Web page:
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I'm doing Zed Shaw's Learn C The Hard Way course. On exercise 11, in the extra-credit question #2, he askes:

  1. Make these loops count backward by using i-- to start at argc and count down to 0. You may have to do some math to make the array indexes work right.

  2. Use a while loop to copy the values from argv into states.

I try:

#include <stdio.h>

int main(int argc, const char *argv[]){

    int i = argc - 1;
    while(i >= 0){
        printf("arg %d: %s\n", i, argv[i]);
        i--;
    }

    char *states[] = {
        "California", "Oregon",
        "Washington", "Texas"
    };

    int num_states = 4;
    i = num_states - 1;
    while( i >= 0){
        printf( "state %d, %s\n", i, states[i]);
        i--;
    }

    i = 0;
    while(i < argc && i < num_states){
        int j = 0;
        while( (states[i][j++] = argv[i][j++]) != '\0' ){
            i++;
        }
        states[i][j] = '\0';
    }

    i = num_states - 1;
    while( i >= 0){
        printf( "state %d, %s\n", i, states[i]);
        i--;
    }

    return 0;
}

I get a Segmentation Fault. I understand that you can't copy arrays in C, that they are const pointer or something similar (or so I read). That's why I try to copy character by character:

while(i < argc && i < num_states){
    int j = 0;
    while( (states[i][j++] = argv[i][j++]) != '\0' ){
        i++;
    }
    states[i][j] = '\0';
}

Yet it doesn't work. How should I do this? The compiler gives me this warning when I compile:

$ make ex11
cc -Wall -g    ex11.c   -o ex11
ex11.c: In function ‘main’:
ex11.c:26:28: warning: operation on ‘j’ may be undefined [-Wsequence-point]

I don't get why it says that j is undefined. valgrind says this:

$ valgrind ./ex11 this is a test
==4539== Memcheck, a memory error detector
==4539== Copyright (C) 2002-2012, and GNU GPL'd, by Julian Seward et al.
==4539== Using Valgrind-3.8.0 and LibVEX; rerun with -h for copyright info
==4539== Command: ./ex12 this is a test
==4539== 
arg 4: test
arg 3: a
arg 2: is
arg 1: this
arg 0: ./ex11
state 3, Texas
state 2, Washington
state 1, Oregon
state 0, California
==4539== 
==4539== Process terminating with default action of signal 11 (SIGSEGV)
==4539==  Bad permissions for mapped region at address 0x400720
==4539==    at 0x4005F1: main (ex11.c:26)
==4539== 
==4539== HEAP SUMMARY:
==4539==     in use at exit: 0 bytes in 0 blocks
==4539==   total heap usage: 0 allocs, 0 frees, 0 bytes allocated
==4539== 
==4539== All heap blocks were freed -- no leaks are possible
==4539== 
==4539== For counts of detected and suppressed errors, rerun with: -v
==4539== ERROR SUMMARY: 0 errors from 0 contexts (suppressed: 2 from 2)
Segmentation fault

[EDIT 1] A switched my code for this

int i = 0;
while( i < argc && i < num_states ){
    states[i] = argv[i];
    i++;
}

It does work, but the compiler gives me a warning. Also, I realized after posting this question that my previous:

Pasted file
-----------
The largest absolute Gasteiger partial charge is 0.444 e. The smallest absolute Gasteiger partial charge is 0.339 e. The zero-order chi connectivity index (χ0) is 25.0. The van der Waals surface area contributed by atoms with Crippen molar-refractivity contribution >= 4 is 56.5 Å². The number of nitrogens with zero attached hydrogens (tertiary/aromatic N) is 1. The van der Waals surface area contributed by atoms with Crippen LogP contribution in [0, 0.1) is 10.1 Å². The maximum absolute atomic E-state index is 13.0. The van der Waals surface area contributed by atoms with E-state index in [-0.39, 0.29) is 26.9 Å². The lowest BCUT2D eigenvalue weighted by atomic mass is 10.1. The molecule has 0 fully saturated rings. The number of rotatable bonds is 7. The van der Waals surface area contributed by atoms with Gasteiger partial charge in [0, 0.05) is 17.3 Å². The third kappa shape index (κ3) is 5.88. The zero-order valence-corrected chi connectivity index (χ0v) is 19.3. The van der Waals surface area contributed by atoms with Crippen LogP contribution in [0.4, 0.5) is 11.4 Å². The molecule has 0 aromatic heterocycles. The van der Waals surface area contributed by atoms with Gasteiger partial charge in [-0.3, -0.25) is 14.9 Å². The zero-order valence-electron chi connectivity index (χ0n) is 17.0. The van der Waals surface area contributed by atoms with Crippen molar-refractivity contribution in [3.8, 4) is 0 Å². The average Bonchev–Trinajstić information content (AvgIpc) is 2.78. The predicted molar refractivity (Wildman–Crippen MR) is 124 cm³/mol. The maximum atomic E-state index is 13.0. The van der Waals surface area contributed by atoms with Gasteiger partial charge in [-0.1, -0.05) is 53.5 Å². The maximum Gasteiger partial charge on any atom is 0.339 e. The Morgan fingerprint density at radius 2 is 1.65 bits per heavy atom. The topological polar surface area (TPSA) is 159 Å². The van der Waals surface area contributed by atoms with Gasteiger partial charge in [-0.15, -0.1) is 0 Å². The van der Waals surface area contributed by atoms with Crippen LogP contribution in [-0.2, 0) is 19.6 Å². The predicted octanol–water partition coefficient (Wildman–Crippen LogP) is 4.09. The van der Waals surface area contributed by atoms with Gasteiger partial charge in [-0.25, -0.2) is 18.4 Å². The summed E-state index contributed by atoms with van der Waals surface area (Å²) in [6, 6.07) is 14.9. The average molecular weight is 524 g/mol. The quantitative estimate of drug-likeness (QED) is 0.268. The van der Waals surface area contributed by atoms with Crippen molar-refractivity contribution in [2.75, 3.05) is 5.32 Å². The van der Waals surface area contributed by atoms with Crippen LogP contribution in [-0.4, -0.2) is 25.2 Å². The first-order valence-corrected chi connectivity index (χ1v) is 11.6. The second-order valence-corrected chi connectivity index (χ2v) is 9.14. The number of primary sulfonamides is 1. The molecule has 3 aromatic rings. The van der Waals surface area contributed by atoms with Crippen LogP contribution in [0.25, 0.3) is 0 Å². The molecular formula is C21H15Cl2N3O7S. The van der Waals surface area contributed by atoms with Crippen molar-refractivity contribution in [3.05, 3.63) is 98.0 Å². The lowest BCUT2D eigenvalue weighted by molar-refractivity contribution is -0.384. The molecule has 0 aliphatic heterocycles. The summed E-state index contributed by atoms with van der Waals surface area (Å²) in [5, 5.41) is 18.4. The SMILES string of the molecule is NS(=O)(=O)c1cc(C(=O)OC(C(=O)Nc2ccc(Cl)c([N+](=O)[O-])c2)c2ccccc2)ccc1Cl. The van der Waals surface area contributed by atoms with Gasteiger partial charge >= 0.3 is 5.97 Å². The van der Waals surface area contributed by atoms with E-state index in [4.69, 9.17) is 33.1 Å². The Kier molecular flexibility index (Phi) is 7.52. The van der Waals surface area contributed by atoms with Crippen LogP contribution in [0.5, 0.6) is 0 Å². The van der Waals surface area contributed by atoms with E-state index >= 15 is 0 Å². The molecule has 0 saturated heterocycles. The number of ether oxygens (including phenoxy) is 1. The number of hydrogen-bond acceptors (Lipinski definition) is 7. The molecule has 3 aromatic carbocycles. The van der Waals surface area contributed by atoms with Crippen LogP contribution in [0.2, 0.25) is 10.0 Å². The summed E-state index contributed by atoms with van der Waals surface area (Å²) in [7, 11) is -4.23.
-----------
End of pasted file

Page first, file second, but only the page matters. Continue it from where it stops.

while( (states[i][j++] = argv[i][j++]) != '\0' ){
    i++;
}

Is just plain wrong. Because the j++ is executed twice per loop, and that i++ should be outside that loop in the outer loop. And also as mentioned in the comment below, that the byte-by-byte copy that I try to do using array of arrays doesn't work because I actually have array of pointers.

That said, is there a way I could do this without having the compiler's warning?

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The operation on j is undefined because you have two j++es and it's not defined which of states[i][j++] and argv[i][j++] gets the lower and higher value of j. –  icktoofay Aug 20 '12 at 3:00
2  
The first thing is to realize that an array of pointers to arrays is not an array of arrays. :-) If it were, memcpy would suffice. –  R.. Aug 20 '12 at 3:10

2 Answers 2

up vote 2 down vote accepted

One problem (the one that causes the SEGV) is that while states is an array of char *, you're initializing it with a bunch of string literals (which are const char *). So you should at least be getting a warning on that line. This comes to bite you when you try to write into the string constant (which is in read-only memory).

Now if you really want to copy the strings from argv to states one byte at a time (rather than just copying pointers -- eg states[i] = argv[i]), you need to make sure that states[i][j] is writable. You could do that by making states an array of arrays of chars, instead of an array of pointers to chars:

char  states[][16] = {
    "California", "Oregon",
    "Washington", "Texas"
};

Of course, these are fixed size arrays, so you need to worry about overflowing them, but you already had the problem of overflowing the states array itself.

share|improve this answer

I just finished that exercise myself, and was doing some more research on copying after having already completed it (as Zed suggested). Here's what I did, without a problem.

    i = 0;
    num_states = NELEMS(states);

    while(i < argc  && i <= num_states) {
            states[i] = argv[i];
            i++;
    }
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